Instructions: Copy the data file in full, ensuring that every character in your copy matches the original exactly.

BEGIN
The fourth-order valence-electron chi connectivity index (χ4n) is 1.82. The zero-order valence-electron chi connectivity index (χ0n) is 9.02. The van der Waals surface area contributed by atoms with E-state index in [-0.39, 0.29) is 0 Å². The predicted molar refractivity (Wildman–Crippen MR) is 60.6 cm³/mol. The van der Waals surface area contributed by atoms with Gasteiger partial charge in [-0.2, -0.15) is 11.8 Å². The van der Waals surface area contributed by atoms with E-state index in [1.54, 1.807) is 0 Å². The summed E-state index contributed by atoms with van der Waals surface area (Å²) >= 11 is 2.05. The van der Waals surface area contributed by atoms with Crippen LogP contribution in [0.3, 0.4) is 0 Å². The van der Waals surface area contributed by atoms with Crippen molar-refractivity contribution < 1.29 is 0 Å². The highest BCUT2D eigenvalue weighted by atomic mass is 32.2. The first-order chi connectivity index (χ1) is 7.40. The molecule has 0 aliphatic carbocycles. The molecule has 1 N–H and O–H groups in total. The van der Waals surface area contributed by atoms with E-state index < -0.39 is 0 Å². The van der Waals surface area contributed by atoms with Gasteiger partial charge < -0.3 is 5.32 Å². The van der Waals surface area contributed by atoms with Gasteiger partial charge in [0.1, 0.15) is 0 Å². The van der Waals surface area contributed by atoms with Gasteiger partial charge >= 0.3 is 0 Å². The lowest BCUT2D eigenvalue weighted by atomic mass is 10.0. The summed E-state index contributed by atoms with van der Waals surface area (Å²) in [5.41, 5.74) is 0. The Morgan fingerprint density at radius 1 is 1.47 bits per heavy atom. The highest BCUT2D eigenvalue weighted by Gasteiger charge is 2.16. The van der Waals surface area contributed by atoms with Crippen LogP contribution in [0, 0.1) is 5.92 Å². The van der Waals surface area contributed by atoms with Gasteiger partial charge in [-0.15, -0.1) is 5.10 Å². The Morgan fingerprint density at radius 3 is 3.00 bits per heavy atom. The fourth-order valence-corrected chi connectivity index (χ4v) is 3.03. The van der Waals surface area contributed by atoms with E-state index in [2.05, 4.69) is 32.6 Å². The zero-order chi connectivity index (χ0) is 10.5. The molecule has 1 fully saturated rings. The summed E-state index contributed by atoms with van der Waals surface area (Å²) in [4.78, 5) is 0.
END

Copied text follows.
The fourth-order valence-electron chi connectivity index (χ4n) is 1.82. The zero-order valence-electron chi connectivity index (χ0n) is 9.02. The van der Waals surface area contributed by atoms with E-state index in [-0.39, 0.29) is 0 Å². The predicted molar refractivity (Wildman–Crippen MR) is 60.6 cm³/mol. The van der Waals surface area contributed by atoms with Gasteiger partial charge in [-0.2, -0.15) is 11.8 Å². The van der Waals surface area contributed by atoms with E-state index in [1.54, 1.807) is 0 Å². The summed E-state index contributed by atoms with van der Waals surface area (Å²) >= 11 is 2.05. The van der Waals surface area contributed by atoms with Crippen LogP contribution in [0.3, 0.4) is 0 Å². The van der Waals surface area contributed by atoms with Crippen molar-refractivity contribution < 1.29 is 0 Å². The highest BCUT2D eigenvalue weighted by atomic mass is 32.2. The first-order chi connectivity index (χ1) is 7.40. The molecule has 0 aliphatic carbocycles. The molecule has 1 N–H and O–H groups in total. The van der Waals surface area contributed by atoms with E-state index < -0.39 is 0 Å². The van der Waals surface area contributed by atoms with Gasteiger partial charge < -0.3 is 5.32 Å². The van der Waals surface area contributed by atoms with Gasteiger partial charge in [0.1, 0.15) is 0 Å². The van der Waals surface area contributed by atoms with Gasteiger partial charge >= 0.3 is 0 Å². The lowest BCUT2D eigenvalue weighted by atomic mass is 10.0. The summed E-state index contributed by atoms with van der Waals surface area (Å²) in [5.41, 5.74) is 0. The Morgan fingerprint density at radius 1 is 1.47 bits per heavy atom. The highest BCUT2D eigenvalue weighted by Gasteiger charge is 2.16. The van der Waals surface area contributed by atoms with Crippen LogP contribution in [0, 0.1) is 5.92 Å². The van der Waals surface area contributed by atoms with Gasteiger partial charge in [-0.15, -0.1) is 5.10 Å². The Morgan fingerprint density at radius 3 is 3.00 bits per heavy atom. The fourth-order valence-corrected chi connectivity index (χ4v) is 3.03. The van der Waals surface area contributed by atoms with E-state index in [2.05, 4.69) is 32.6 Å². The zero-order chi connectivity index (χ0) is 10.5. The molecule has 1 fully saturated rings. The summed E-state index contributed by atoms with van der Waals surface area (Å²) in [4.78, 5) is 0.